Khyber Pass railway
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Pakistan Railways SGS locomotive 2386 at Shahgai water stop 10 March 1978 (George Woods)
The Third Afghan War in 1919 highlighted to the British authorities the desirability of being able to concentrate military force on the Indian border rapidly in times of trouble. The Khyber Pass had a road suitable for motor transport, and an aerial ropeway was constructed using surplus parts from World War I, but something better was needed.
As a result, the famous railway was built through the Khyber Pass. The 1 676 mm gauge line planned by Colonel Gordon R Hearn started at the North Western Railway terminus near the fort at Jamrud, and ran though the Pass to the Afghan frontier.3 The Afghan government objected to Britain’s plans to build the railway, on the grounds that the scheme was purely strategic and unlikely to ever become part of a commercial link to Afghanistan.
The line to Landi Kotal was formally opened with a ceremony on 2 November 1925.4 It was completed to Landi Khana on the Afghan border on 23 April 1926. The final 2 km section to Landi Khana had a downward ruling gradient of 1 in 25, and although tracks were laid up to the border post this section was not used.
The Khyber line was laid out for mainline locomotives, and featured extensive sidings and signalling to ensure it could play a major role in carrying troops and supplies in the event of war.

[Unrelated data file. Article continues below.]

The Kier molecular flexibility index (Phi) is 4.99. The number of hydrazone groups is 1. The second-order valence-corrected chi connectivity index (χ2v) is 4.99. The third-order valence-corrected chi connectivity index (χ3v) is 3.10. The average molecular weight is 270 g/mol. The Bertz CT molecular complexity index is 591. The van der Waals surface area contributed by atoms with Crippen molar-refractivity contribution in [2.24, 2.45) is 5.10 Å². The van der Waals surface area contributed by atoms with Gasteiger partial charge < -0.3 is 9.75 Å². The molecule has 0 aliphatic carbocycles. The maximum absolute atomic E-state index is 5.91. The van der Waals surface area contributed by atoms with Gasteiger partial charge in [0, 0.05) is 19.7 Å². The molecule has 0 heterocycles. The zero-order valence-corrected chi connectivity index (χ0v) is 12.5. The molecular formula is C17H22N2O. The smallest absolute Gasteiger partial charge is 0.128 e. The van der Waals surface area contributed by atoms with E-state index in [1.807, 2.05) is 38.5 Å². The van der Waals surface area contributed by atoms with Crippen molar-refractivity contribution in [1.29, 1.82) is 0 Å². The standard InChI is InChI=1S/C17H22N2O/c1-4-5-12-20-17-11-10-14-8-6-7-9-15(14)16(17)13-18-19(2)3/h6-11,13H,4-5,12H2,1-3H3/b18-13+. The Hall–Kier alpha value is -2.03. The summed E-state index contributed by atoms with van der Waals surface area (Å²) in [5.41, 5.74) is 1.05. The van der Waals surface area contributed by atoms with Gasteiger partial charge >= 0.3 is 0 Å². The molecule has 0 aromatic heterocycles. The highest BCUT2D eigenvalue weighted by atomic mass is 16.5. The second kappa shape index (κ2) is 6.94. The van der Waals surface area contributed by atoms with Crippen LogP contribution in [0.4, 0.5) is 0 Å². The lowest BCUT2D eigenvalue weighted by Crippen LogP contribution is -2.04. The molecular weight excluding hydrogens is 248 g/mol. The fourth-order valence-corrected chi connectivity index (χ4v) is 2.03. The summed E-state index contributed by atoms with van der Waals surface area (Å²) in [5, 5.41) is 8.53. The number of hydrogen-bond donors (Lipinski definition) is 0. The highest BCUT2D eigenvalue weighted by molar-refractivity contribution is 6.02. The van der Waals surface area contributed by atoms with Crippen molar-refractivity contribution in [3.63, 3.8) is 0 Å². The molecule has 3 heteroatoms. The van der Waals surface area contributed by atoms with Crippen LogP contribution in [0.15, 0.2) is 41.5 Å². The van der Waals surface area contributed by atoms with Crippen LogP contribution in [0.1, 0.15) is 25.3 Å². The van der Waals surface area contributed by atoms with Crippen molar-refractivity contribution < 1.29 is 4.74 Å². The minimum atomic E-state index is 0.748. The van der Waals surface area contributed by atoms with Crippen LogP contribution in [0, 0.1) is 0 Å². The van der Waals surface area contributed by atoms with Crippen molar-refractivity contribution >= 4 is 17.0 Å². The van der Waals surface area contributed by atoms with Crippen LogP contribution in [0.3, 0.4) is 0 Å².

The Khyber Pass railway is justifiably famous, and its history has been documented by others.5
The railway never crossed the border from British-ruled India into Afghanistan, and following requests from the Afghan authorities the section to Landi Khana closed on 15 December 1932.
The train service was always fairly sparse, but continued to run until 1982 when it was deemed not commercially viable.
In the 1990s a tourist charter train service branded the “Khyber Steam Safari” was launched as a collaboration between Pakistan Railways and tourism company Sehrai Travels.67 Operations were suspended in 2001 and 2002 during the US-led war in Afghanistan. Steam-hauled services had restarted by April 2002,8 but (perhaps unsurprisingly) suffered from a lack of tourists.9
The infrastructure was damaged by flooding in 2006, 2007 and most seriously in 2008, and by 2009 operations were again suspended because of damage to the track.10
The Khyber Pass railway was purely a strategic line, with little if any commercial traffic, so repairing the damage is unlikely to be economically justified unless it can be incorporated into a wider scheme to serve Afghanistan.
Charter train about to depart from Shahgai for Jamrud, with Pakistan Railways HGS 2-8-0 locos front and rear, 23 December 1993. Photo: MaltaGC (licence)
Next page: The Kabul to Darulaman railway
- Chapter XI, Permanent Way Through the Khyber, Victor Bayley, Jarrolds (London), 1939 ↩
- I don’t know the cost of the railway. The battlecruiser HMS Hood completed in March 1920 cost £6,025,000 ↩
- Couplings to the Khyber, PSA Berridge, 1968 ↩
- Khyber Railway Opened. Ceremony At Jamrud, The Times, 3 November 1925; p15; Issue 44109; col B ↩
- See for example Khyber Pass Railway, Owais Mughal, All Things Pakistan, 2006-09-26 ↩
- The derailed safari train. One of the five celebrated trains of Asia calls for immediate attention. Syed Inayat Ali Shah, The News on Sunday, 2008-04-20 ↩
- Khyber Steam Safari, Pakistan Tourism Development Corporation ↩
- And on the left, the Tora Bora caves!, Daily Telegraph, 2002-04-05, quoted at The International Steam Pages ↩
- Steam up the Khyber, The International Steam Pages ↩
- The best place to watch for updates on the situation is probably The International Steam Pages ↩